The Buffett Indicator

The Buffett Indicator

November 10, 2020 – Please, please, please, PLEASE understand the stock market is not without risk.

The stock market has had a phenomenal run over the course of the past decade. Fortunes have been made, lost for a bit, then made again.

If you’re among those who have benefited from this prolonged bull run, CONGRATULATIONS! You beat the house in Vegas.

Alas, human nature is such that prolonged stock market success often lulls investors into a false sense of security. They remain solidly invested even when certain indicators suggest it may be wise to pull back.

And just like the gambler who can’t walk away from the table when they’re ahead, bad times may lie ahead.

Now is one of those times. It’s actually been here for the better part of a year.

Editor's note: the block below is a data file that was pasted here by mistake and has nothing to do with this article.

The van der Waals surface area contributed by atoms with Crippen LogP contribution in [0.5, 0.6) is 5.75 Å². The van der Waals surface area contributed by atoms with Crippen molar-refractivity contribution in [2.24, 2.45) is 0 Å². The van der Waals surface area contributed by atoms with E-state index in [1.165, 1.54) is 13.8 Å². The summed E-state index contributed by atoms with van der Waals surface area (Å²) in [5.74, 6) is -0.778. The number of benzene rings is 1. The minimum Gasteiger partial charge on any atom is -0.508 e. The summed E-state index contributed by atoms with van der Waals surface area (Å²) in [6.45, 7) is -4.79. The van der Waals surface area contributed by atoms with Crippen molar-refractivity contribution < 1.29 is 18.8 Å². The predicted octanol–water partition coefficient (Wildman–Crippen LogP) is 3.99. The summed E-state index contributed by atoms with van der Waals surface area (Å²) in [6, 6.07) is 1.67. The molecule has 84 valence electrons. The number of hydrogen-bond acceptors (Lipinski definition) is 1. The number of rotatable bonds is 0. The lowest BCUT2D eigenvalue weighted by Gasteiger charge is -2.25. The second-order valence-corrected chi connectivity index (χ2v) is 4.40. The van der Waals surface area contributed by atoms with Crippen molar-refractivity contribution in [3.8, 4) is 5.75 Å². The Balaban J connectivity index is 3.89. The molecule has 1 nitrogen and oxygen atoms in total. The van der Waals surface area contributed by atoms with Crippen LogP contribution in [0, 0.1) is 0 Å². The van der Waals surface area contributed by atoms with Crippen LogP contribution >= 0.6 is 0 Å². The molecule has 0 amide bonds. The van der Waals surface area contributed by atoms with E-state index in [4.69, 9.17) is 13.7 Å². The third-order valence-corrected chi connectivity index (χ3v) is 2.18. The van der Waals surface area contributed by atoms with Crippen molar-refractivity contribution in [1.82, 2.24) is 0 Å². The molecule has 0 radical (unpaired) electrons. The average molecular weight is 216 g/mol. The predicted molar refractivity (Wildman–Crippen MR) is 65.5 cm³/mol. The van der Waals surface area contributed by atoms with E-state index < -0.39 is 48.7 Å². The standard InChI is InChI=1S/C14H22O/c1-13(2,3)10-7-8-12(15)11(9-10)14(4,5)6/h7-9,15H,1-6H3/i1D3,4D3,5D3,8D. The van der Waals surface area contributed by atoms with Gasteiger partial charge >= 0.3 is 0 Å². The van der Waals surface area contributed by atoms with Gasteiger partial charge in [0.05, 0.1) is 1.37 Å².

The Buffett Indicator

Warren Buffett has few peers when it comes to investing success. Using a combination of skill, common sense, patience, and a shrewdness which belies his folksy nature, Buffett has amassed a personal fortune and personifies wealth building acumen.

Because his words carry so much weight, the Buffett Indicator, which has historically pinpointed when stocks may be overvalued and could come crashing down, is something everyone with market exposure should pay close attention to and can be simplified as follows:

Market Capitalization/Quarterly GDP

The higher the Buffett Indicator number, the greater the risk.

Comparing Historical Buffett Indicators

According to this graph from DQYDJ.com, the Buffett Indicator hit 2.227 during Q2 2020. That’s really high! Throw in a global pandemic and stimulus spending over the past ten months and the market would seem even more precarious.

For the same reason athletic teams review film of games already played, sometimes backward glances can help shed light on how to prepare for the future. For perspective and to see what may lie ahead, let’s pick a few select periods starting when the nonagenarian Buffett was a spry 30-something year old investor:

Quarter Year – Buffett Indicator – DJIA – Years until DJIA returned

Q4 1968 – 1.022 – 6,529 – 25 years